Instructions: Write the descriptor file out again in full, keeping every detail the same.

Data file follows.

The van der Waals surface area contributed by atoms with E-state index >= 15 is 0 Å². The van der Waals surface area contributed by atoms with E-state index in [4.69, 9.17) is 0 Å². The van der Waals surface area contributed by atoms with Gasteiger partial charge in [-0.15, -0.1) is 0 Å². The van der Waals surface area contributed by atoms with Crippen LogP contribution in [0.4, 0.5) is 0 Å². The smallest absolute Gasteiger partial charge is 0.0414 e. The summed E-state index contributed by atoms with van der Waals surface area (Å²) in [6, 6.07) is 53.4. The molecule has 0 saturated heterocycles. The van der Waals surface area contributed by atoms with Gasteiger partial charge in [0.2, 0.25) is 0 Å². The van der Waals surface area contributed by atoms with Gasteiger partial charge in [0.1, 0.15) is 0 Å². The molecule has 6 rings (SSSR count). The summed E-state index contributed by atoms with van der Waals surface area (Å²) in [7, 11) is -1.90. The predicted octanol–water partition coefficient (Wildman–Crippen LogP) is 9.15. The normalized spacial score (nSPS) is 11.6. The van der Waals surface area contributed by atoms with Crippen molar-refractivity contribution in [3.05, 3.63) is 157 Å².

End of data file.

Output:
The van der Waals surface area contributed by atoms with E-state index >= 15 is 0 Å². The van der Waals surface area contributed by atoms with E-state index in [4.69, 9.17) is 0 Å². The van der Waals surface area contributed by atoms with Gasteiger partial charge in [-0.15, -0.1) is 0 Å². The van der Waals surface area contributed by atoms with Crippen LogP contribution in [0.4, 0.5) is 0 Å². The smallest absolute Gasteiger partial charge is 0.0414 e. The summed E-state index contributed by atoms with van der Waals surface area (Å²) in [6, 6.07) is 53.4. The molecule has 0 saturated heterocycles. The van der Waals surface area contributed by atoms with Gasteiger partial charge in [0.2, 0.25) is 0 Å². The van der Waals surface area contributed by atoms with Gasteiger partial charge in [0.1, 0.15) is 0 Å². The molecule has 6 rings (SSSR count). The summed E-state index contributed by atoms with van der Waals surface area (Å²) in [7, 11) is -1.90. The predicted octanol–water partition coefficient (Wildman–Crippen LogP) is 9.15. The normalized spacial score (nSPS) is 11.6. The van der Waals surface area contributed by atoms with Crippen molar-refractivity contribution in [3.05, 3.63) is 157 Å².